Desert planets have never been your favorite.
When he’s drinking, Cloya likes to mention that you cried the first time you set foot on one, a small, sparse planet near the Outer Rim. You smile into your ale and take the ribbing that comes your way with good graces. It had been hard, that first time. The heat. The dry, crackling air that licked at your skin. Such barren ground struck a place close to your heart. But when you saw the shifting sands, the undulating dunes, you sensed the rhythm of the endless sea of your home planet, the gentle current that still makes your body sway after years on dry land, and your stomach settled. But desert planets remain your least favorite.
Jakku is no different.
It’s a graveyard of a planet, all bone dust sand and rusting machinery. You’re ready to be back on your ship as soon as your feet touch the sand. Cloya pats your arm briefly and goes to negotiate the repairs. You wander the junkyard aimlessly. The sand shifts beneath your feet; you have to put more thought into each step than you would like to admit. You drag your fingers against the metal of the varying ships. The surfaces are scalding from the heat of the bright sun. You let it burn off the extra moisture you keep around your digits to keep them limber in dry air, and then dip them back into the bottle of ocean water that’s always at your side to replenish it.
You shade your eyes to peer into the scorched distance when Cloya’s angry, barking laugh reaches you. There’s no immediate blaster fire, so it’s probably fine, but you glance back anyway. He looks up as soon as your eyes land on him, your strange synchronicity in play, but waves you off with a meaty hand. You wander on, resigning yourself to the tedious boredom edged with nerves that clings to you on every desert planet.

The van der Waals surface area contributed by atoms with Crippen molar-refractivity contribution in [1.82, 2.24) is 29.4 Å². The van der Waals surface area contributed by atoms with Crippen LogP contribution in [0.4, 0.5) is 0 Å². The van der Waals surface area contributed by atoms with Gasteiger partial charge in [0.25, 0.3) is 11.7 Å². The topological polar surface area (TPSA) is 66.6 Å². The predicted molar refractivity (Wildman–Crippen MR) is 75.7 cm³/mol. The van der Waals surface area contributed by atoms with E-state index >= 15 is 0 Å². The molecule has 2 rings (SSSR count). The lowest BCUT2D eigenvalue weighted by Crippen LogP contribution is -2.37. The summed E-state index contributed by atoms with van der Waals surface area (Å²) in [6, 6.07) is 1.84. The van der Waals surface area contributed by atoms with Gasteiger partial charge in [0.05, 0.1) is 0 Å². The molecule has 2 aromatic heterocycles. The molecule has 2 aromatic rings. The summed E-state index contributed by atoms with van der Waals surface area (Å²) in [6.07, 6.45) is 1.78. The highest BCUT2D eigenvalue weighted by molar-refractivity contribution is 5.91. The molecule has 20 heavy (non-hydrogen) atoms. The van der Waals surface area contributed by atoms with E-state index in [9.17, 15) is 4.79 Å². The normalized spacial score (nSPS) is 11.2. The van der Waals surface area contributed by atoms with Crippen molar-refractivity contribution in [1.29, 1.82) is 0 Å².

She is a surprise.
She’s all fierce animation as she scolds you for running your hands along her hovercraft, but her thunderous brow melts into something softer when you apologize. Apparently, stealing parts off a working machine is a common practice on Jakku. This time, it’s her who apologizes for misreading your intent, but you’re too busy looking at the strong brace of her legs, at the easy way she walks over the shifting sands, to pay much attention. You meet her eyes, which have been drifting over your form with a sense of wonder, and know that you’re in trouble.
She says her name is Rey.
Rey is filthy, smeared with dirt and grease, and you want to wash it away with your touch. The two of you talk for hours, perched on the hull of the downed AT-AT she seems to live in. Rey brims with curiosity. She has question after question about your home planet, about the water you keep dabbing on yourself until the sun sets and the cool desert night sweeps in, about your humanoid-but-not species. You laugh and laugh and answer her gently. You can’t imagine having only ever known the bare sweeps of this wasteland.